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HealthInfo Canterbury

Pain relief when having a baby

woman in labour sitting on exercise ball, with her husband massaging her neckLabour is a normal and natural part of life – but there's no doubt it's challenging and life-changing.

Women sometimes worry about how they'll manage pain during labour. There are many medical and non-medical options to choose from, ranging from relaxation techniques to strong pain-relieving medicines. Understanding the different options can help you plan what you want, and choose what you need. Talk to your midwife or LMC about your options.

Getting ready

Learn all you can about what happens during labour and what to expect. Arrange for someone to be there to support and encourage you while you're giving birth. Consider having them come to an antenatal visit and go to antenatal classes with you so they're prepared to support your plans for working through labour and birth. Being confident about what's happening and getting the support you need will make you feel more secure and in control.

Managing pain non-medically

Antenatal preparation

Going to antenatal, or pregnancy and parenting classes can help you prepare positively for labour and birth. Read the section on pregnancy & parenting education to see what's available and what might work for you.

Relaxation

Being as relaxed as possible can make a real difference to the pain you feel during labour. Feeling a lot of tension or anxiety is likely to increase how much pain you feel. It may also make you release more adrenaline, which will interfere with how well your labour progresses. If you can remain as calm and relaxed as possible you're likely to feel less pain. One reason for this is that being calm can help you release endorphins, which are your own, natural pain-reducing hormones.

It can seem to be a big ask to stay calm and relaxed during labour, but every little bit can help! You can work with your senses to plan an environment that will help you to relax.

Movement

Standing up and moving around may help to speed up your labour. Gravity and the pressure of your baby's head can help your cervix to dilate more quickly. Many women find that walking, rocking, and swaying give them relief. This may help your baby descend into your pelvis.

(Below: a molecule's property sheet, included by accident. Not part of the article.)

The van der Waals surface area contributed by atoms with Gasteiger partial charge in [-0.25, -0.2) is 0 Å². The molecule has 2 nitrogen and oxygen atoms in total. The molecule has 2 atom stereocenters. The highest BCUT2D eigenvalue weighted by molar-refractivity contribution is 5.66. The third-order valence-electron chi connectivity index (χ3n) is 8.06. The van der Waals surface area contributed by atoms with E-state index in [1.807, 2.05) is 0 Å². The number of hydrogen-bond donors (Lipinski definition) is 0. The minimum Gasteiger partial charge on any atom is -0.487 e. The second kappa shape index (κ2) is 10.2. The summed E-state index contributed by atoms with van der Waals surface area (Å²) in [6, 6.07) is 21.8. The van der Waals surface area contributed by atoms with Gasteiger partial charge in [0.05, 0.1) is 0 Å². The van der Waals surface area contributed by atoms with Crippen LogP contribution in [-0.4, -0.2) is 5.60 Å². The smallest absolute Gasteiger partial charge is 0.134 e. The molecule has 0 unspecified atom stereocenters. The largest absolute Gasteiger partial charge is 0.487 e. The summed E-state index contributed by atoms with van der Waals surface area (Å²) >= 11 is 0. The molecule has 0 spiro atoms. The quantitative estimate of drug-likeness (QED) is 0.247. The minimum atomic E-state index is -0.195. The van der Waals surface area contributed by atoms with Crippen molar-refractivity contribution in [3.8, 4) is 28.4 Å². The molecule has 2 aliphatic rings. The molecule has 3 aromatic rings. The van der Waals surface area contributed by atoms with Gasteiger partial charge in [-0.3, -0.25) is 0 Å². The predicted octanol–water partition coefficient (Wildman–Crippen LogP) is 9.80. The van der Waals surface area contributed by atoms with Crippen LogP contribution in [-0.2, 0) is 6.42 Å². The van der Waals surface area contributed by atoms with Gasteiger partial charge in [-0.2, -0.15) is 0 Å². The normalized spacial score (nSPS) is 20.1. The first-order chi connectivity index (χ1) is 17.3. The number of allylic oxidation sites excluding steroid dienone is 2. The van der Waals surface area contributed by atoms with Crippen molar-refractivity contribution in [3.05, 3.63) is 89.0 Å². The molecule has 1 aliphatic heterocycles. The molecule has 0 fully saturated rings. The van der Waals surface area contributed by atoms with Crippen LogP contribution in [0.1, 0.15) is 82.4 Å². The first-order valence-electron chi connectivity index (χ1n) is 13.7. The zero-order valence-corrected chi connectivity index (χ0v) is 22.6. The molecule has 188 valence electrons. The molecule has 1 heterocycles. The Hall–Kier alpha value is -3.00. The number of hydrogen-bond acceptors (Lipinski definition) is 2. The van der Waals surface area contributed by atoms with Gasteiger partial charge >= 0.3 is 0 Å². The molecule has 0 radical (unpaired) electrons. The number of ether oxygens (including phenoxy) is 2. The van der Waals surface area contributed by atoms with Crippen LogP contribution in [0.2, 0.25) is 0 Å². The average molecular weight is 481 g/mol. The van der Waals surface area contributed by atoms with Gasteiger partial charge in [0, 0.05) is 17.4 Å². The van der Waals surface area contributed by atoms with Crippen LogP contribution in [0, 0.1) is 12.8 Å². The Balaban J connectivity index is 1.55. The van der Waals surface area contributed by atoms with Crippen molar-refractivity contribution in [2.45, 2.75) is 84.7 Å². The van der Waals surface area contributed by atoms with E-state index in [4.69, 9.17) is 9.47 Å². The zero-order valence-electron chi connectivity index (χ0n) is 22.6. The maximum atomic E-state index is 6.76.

Touch and massage

Getting someone to hold your hand, or stroke or massage your arms, legs, or back can help to relax tense muscles. They can also help you to stay calm. You may find that pressure to your lower back (sacrum) can help to relieve discomfort.

Water and temperature

Woman in labour in a birthing poolRelaxing in a large bath or pool, or standing under a shower, can help you to relax, calm any anxiety, and make you feel less tired. Using a bath or birth pool in labour can help reduce the length of labour due to its relaxing effects.

It isn't a good idea to lie or stand in very hot water for a long time. It's important that the temperature of the water isn't too hot as that can make your baby's temperature rise. Keeping the water at or near body temperature is best. If you feel hot, get out of the bath for a while. When you're thirsty, sip on water to keep hydrated.

Heat and cold

Many women find hot wheat packs can be soothing, especially if their back hurts. A cold flannel on your face or around your neck between contractions may also help.

Using hot, wet towels on your lower back during the strong part of labour can give you comfort and relief during contractions. You need a bucket, two hand towels and hot (not scalding) water. Roll the towels and soak them in the bucket of shallow hot water. When a contraction begins, your partner or support person should wring out one of the towels and lay it over your lower back. They should change the hot towel as needed and remove it at the end of the contraction, ready for the next one. Talk to your midwife or LMC for more details about this option.

Your support person must not wear gloves to wring out the towels as they may make the water too hot without realising it.

Acupuncture and acupressure

Acupuncture involves inserting fine needles in different points on your body, while acupressure involves applying pressure to those points. There have been no studies of whether this works during labour, but some women find it helpful. Talk to your LMC if you'd like to arrange this. Have a look at this free e-book by New Zealand midwife Debra Betts about acupressure in labour. It's also available in several European languages on her website.

Aromatherapy and hypnotherapy